Trade and Cooperation Agreement between the EU and the UK will be crucial

The Trade and Cooperation Agreement (ATT) between the European Union and the United Kingdom will be crucial, highlighted an analysis by the European Parliament.

On December 30, 2020, the EU and the UK signed the ATT, concluding almost 10 months of negotiations.

As of January 1, 2021, the Trade and Cooperation Agreement is provisionally applied.

If the European Parliament accepts the decision of the European Council concluding the agreement, the ATT will form the cornerstone of a new future relationship between the EU and the UK, as it creates a single framework covering a wide range of areas. of economic activity and cooperation, and allows the expansion of these areas.

Much of the ATT is made up of chapters dealing with economic activity.

First, trade in goods is expected to take place under zero tariff and quota conditions, although trade will now be subject to non-tariff barriers such as rules of origin.

In digital commerce, the ATT safeguards the primacy of data protection and privacy standards, and provides for the prohibition of customs duties on electronic transmission, as well as data localization requirements.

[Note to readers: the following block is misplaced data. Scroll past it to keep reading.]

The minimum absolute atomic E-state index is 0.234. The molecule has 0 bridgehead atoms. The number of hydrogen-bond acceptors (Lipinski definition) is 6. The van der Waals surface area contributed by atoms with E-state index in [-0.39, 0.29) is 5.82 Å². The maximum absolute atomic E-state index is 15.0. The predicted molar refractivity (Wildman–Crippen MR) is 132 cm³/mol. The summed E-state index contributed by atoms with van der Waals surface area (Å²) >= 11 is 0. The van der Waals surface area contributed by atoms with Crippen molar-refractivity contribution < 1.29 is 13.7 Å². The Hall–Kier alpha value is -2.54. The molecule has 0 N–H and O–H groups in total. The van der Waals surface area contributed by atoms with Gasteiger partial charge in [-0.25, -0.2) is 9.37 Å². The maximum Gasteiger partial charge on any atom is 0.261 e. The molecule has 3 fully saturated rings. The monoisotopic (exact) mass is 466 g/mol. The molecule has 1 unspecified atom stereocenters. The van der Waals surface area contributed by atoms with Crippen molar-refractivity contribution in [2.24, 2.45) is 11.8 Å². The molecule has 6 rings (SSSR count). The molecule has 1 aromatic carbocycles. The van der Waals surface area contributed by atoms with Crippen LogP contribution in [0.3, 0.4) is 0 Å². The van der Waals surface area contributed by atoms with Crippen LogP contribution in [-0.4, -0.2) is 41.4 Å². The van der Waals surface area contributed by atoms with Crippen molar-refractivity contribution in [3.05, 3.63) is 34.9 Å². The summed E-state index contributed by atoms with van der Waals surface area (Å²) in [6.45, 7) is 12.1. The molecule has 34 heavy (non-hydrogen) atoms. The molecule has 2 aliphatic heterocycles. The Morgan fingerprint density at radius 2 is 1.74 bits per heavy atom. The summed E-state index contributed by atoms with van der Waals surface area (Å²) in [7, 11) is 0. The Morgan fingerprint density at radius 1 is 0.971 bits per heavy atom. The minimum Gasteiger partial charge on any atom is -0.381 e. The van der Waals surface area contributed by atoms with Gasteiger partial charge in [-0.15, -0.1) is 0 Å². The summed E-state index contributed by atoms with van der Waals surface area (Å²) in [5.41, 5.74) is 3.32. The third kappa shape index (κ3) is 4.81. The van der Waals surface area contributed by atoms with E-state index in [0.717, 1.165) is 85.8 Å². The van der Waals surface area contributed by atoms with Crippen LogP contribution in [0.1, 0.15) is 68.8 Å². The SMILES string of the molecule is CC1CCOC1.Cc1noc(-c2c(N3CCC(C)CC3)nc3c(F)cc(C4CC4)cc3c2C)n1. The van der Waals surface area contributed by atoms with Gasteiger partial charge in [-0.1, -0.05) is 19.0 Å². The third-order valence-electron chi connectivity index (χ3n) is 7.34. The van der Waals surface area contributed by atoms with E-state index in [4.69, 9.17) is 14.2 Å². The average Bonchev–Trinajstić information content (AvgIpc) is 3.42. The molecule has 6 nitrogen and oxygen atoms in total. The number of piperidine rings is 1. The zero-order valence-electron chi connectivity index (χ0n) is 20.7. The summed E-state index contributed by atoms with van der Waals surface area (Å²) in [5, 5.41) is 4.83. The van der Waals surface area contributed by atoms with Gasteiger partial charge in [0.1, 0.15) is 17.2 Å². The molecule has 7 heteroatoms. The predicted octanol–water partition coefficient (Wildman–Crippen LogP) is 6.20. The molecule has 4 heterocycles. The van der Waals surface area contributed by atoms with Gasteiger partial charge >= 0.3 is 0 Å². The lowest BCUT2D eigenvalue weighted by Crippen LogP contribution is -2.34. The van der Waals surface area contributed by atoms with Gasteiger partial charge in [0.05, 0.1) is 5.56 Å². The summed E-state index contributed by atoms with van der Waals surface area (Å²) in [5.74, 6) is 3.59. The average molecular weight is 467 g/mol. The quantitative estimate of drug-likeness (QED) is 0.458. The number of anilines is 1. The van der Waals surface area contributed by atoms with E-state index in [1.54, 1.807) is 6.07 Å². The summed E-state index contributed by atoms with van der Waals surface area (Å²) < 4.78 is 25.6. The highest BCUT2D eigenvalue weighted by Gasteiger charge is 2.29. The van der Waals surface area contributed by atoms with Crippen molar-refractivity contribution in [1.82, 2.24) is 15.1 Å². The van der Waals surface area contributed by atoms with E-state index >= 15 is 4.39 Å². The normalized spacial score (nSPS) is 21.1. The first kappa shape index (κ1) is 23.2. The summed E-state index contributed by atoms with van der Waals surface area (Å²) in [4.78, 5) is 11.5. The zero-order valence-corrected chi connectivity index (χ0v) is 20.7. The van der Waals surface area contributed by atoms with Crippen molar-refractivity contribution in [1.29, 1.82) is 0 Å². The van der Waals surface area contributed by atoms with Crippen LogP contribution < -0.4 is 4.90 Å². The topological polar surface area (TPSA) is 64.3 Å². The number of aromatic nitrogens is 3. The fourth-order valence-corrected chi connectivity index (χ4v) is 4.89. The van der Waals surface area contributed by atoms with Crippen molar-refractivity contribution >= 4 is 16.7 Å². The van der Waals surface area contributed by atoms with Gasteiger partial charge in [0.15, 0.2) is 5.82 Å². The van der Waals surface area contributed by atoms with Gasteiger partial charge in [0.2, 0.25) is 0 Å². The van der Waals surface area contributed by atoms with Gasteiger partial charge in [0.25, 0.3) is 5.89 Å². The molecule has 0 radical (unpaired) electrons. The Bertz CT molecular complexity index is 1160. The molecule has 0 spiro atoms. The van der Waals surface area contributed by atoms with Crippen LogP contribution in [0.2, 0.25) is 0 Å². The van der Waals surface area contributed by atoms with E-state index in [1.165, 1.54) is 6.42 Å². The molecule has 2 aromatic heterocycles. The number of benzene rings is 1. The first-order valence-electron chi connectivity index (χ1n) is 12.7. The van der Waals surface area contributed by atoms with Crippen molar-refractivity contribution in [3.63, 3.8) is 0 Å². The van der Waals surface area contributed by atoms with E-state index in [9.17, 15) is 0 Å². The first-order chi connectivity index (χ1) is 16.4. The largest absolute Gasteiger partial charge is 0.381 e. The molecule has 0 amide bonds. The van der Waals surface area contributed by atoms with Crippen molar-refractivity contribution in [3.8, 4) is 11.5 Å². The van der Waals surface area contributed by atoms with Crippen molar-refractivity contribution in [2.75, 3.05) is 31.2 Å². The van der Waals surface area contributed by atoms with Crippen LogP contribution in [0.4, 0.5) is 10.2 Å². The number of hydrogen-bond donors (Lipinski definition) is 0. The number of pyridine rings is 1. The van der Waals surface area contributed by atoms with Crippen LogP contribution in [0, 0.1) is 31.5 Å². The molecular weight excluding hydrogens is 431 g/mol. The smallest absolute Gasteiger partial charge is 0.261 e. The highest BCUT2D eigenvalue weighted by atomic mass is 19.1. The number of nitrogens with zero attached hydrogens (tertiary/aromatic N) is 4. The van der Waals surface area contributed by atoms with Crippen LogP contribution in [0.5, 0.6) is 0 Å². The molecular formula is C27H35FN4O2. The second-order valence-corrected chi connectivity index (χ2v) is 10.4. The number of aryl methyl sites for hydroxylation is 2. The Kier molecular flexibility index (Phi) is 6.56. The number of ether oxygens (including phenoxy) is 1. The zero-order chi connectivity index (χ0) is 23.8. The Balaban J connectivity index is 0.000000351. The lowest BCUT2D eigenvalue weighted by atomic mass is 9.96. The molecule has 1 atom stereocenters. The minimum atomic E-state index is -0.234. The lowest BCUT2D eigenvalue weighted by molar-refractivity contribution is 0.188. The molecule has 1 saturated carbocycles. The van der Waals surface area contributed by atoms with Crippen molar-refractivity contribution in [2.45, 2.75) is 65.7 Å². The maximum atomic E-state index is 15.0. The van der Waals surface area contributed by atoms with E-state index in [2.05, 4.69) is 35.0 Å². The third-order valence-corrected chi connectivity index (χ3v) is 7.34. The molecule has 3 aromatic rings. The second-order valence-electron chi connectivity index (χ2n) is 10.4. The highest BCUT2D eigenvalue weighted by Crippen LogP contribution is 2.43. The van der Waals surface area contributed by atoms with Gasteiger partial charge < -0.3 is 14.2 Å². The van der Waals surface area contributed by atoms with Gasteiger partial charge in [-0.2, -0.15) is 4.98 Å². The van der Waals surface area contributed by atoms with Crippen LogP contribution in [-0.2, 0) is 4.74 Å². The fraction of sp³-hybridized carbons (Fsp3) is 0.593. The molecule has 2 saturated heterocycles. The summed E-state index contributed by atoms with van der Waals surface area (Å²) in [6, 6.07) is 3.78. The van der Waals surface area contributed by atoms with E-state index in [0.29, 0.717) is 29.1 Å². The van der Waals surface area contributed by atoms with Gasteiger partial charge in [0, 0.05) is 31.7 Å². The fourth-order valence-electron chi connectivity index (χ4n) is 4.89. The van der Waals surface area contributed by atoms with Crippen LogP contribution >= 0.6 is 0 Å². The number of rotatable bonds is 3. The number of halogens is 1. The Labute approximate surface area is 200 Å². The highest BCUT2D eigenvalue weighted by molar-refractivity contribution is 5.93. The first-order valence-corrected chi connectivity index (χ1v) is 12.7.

The energy chapters grant access to wholesale markets and provide a framework for developing rules on the management of electricity and gas interconnectors; The key principles of EU law will continue to apply.

In road and air transport, the TCA allows operators to provide services from points in the EU to points in the UK and vice versa, with a limited number of road transport operations allowed in the territories of others.

Regarding the movement of people, the Trade and Cooperation Agreement allows short-term tourism without a visa and facilitates temporary migration for commercial purposes; it also provides for the coordination of social security for pensions, among other things.

Likewise, in fisheries, the ATT provides for a gradual change of quotas from the EU to the UK, worth a quarter of the value of EU catches in UK waters, beyond which they can only be changed by mutual consent.

The ATT also provides compensatory measures in the event of reduced access to water, for example, through tariffs.

Finally, the negotiations dealt only marginally with financial services.